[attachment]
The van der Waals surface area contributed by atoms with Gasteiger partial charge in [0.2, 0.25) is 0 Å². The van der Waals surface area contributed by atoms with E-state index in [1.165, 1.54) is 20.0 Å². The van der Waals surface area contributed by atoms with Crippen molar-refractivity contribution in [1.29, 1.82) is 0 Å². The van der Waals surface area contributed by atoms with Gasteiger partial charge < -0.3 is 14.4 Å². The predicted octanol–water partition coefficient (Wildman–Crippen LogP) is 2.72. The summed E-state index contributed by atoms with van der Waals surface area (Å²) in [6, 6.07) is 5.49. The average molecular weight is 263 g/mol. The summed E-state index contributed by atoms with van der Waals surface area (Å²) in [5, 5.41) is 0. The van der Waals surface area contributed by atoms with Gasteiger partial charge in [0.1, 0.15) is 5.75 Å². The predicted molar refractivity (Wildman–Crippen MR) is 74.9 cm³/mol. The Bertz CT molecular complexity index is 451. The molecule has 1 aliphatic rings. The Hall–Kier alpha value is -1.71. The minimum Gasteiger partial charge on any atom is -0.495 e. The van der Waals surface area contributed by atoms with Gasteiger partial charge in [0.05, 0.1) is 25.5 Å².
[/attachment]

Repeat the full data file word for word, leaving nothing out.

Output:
The van der Waals surface area contributed by atoms with Gasteiger partial charge in [0.2, 0.25) is 0 Å². The van der Waals surface area contributed by atoms with E-state index in [1.165, 1.54) is 20.0 Å². The van der Waals surface area contributed by atoms with Crippen molar-refractivity contribution in [1.29, 1.82) is 0 Å². The van der Waals surface area contributed by atoms with Gasteiger partial charge < -0.3 is 14.4 Å². The predicted octanol–water partition coefficient (Wildman–Crippen LogP) is 2.72. The summed E-state index contributed by atoms with van der Waals surface area (Å²) in [6, 6.07) is 5.49. The average molecular weight is 263 g/mol. The summed E-state index contributed by atoms with van der Waals surface area (Å²) in [5, 5.41) is 0. The van der Waals surface area contributed by atoms with Gasteiger partial charge in [0.1, 0.15) is 5.75 Å². The predicted molar refractivity (Wildman–Crippen MR) is 74.9 cm³/mol. The Bertz CT molecular complexity index is 451. The molecule has 1 aliphatic rings. The Hall–Kier alpha value is -1.71. The minimum Gasteiger partial charge on any atom is -0.495 e. The van der Waals surface area contributed by atoms with Gasteiger partial charge in [0.05, 0.1) is 25.5 Å².